Stop talking to your son about using the potty. Don't even ask "Do you want to try and poop in the potty today?" or other equally counterproductive questions.
Get rid of the diapers, pull-ups, and all associated things and resolve to never use them again.
Every day, right after your son eats a high fiber breakfast, gate him in the bathroom, naked from the waist down, and tell him his doctor said he has to stay there until he poops in the potty.
Don't stay in the bathroom with him. Don't offer incentives, or even encouragements. After putting him in the bathroom, make yourself scarce. Simply tell your son to call you when he poops or if he needs help.
Respond "coolly" to success, as if it's no big deal. Say no more than "That's good, you can come out now." Do not give a reward or even lots of praise.
Gate him in the bathroom every day until he's having regular bowel movements in the potty.
A week later, Mom wrote, "We have success." When she introduced the plan, the little guy cried and generally acted like he was being traumatized, but Mom stayed the course.
"You will poop in the potty," she told him, and he did; and he has been ever since.
Lesson: The mistake of late training is correctable, and my experience is that, as in this case, the correction usually takes less than a couple of weeks. But the wear and tear in the meantime!
Copyright 2009, John K. Rosemond
*About the Author: Rosemond has written nine best-selling parenting books and is one of America's busiest and most popular speakers, known for his sound advice, humor and easy, relaxed, engaging style. In the past few years, John has appeared on numerous national television programs including 20/20, Good Morning America, The View, Bill Maher's Politically Incorrect, Public Eye, The Today Show, CNN, and CBS Later Today.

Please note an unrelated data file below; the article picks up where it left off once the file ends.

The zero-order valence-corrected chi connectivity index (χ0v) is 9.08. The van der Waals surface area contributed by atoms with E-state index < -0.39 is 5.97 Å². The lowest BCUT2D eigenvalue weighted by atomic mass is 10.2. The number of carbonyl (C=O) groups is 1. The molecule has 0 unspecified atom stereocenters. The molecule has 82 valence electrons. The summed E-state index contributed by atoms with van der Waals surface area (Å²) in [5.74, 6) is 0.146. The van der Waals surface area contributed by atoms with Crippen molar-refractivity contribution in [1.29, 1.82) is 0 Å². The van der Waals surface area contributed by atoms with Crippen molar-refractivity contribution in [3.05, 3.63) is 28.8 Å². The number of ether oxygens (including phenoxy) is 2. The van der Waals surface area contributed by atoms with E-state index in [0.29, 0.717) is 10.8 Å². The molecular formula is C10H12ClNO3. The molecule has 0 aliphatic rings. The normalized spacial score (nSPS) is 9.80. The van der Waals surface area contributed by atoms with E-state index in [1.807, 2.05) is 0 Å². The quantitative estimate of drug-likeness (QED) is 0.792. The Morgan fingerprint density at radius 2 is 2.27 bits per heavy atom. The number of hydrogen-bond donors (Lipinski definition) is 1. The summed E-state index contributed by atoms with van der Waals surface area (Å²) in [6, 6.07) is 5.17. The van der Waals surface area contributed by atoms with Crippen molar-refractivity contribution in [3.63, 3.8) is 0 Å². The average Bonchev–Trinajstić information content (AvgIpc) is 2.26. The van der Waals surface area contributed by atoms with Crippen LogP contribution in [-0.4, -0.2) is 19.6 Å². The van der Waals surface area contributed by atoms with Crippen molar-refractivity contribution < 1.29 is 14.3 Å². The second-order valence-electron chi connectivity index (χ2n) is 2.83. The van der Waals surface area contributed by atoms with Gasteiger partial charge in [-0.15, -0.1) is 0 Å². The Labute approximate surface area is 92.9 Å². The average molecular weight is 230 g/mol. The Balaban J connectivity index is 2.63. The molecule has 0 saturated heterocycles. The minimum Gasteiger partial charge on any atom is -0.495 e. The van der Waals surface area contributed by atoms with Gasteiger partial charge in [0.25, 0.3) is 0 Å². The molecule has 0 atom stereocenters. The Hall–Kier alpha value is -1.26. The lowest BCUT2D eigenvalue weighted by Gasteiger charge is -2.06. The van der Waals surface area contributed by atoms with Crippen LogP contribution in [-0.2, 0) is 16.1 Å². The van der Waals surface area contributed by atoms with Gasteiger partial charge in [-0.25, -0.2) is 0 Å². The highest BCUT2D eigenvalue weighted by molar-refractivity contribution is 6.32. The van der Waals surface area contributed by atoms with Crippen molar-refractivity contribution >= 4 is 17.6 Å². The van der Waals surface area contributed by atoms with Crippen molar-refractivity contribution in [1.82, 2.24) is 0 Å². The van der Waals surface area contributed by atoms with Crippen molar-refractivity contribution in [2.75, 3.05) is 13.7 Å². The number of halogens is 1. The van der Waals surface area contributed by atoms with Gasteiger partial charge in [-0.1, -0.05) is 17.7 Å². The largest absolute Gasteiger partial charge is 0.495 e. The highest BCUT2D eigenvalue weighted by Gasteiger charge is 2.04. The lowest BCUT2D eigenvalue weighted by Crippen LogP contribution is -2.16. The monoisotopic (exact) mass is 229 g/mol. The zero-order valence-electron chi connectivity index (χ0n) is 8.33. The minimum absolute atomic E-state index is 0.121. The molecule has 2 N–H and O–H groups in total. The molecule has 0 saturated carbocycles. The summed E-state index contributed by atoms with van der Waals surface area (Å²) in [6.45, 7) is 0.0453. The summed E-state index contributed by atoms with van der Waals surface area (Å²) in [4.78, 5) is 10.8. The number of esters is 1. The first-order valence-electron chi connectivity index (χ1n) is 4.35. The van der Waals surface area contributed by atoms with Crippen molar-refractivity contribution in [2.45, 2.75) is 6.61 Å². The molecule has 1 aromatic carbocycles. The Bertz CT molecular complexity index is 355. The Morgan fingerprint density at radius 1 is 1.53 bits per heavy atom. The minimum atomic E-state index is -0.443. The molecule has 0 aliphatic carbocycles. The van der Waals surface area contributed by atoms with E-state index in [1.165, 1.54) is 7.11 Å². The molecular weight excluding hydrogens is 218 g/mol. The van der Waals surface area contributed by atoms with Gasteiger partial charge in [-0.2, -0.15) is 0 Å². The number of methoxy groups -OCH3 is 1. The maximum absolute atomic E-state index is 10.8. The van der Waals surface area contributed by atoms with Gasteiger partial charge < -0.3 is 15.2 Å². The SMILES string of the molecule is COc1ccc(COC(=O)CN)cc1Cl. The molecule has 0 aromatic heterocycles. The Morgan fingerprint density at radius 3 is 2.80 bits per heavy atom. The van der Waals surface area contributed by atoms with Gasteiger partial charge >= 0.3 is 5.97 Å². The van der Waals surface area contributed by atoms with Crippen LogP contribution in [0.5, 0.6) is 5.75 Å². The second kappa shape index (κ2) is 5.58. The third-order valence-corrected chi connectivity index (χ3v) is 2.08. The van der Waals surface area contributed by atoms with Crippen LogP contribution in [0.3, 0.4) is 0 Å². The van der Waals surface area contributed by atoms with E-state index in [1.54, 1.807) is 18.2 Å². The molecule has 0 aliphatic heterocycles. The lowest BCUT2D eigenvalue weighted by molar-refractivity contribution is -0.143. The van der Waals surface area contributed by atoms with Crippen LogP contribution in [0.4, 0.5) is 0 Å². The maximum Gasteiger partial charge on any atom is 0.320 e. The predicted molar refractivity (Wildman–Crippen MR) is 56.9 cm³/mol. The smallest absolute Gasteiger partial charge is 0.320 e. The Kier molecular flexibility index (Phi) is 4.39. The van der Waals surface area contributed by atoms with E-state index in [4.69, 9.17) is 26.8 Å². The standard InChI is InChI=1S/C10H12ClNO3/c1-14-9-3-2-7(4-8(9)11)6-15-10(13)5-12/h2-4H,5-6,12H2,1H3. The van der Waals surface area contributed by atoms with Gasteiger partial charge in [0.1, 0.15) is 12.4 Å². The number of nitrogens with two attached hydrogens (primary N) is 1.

Click here to visit Rosemond's Web site, www.rosemond.com
Toilet Training Success Stories
John K. Rosemond
I've said many, many times that letting a child older than 30 months soil and wet herself several times a day is an insult to the child's intelligence. Actually, I absolutely know, and historical evidence confirms, that it is easier to train a child at 20 months than it is to wait much past the child's second birthday. (Ask yourself: Is it easier to house-train a 6-month-old puppy or a one-year-old dog?) As the age at which toilet-training begins has increased (by nearly a year in the last 50 years), so have toilet-training problems. In the mid-1950s, researchers at Harvard determined that nearly 90 percent of 24-month-olds in the USA had been successfully trained. That so many of today's 3-year-olds are still in diapers and "pull-ups" can only mean that today's kids aren't half as smart as kids were in my generation (and our parents never claimed we were gifted!). I am cheered, however, to learn that there are still intelligent children in the world, as evidenced by the following story:
The mother of a 27-month-old reads a magazine article about "readiness signs" and noting that her son displays none of them, decides to toilet train him. Yes, you read that right. She correctly ascertained that the writer of said article was simply engaging in "parenting correctness." Mom promptly announced to her son that they had no more diapers; therefore, he would have to use a potty from then on. They went out together and bought a potty and big-boy underwear.
She writes, "I didn't hover, nor did I ask or remind him to use the potty. I was training him, not me. I was prepared for plenty of accidents, and figured each one would be a lesson in cause and effect. When he wet, I said something like 'Gosh! That looks uncomfortable. Let's get you changed.' I didn't force him to clean up by himself, or scold him. I just responded matter-of-factly. He got stickers to put on the potty and some mild praise each time he was successful, but not a party."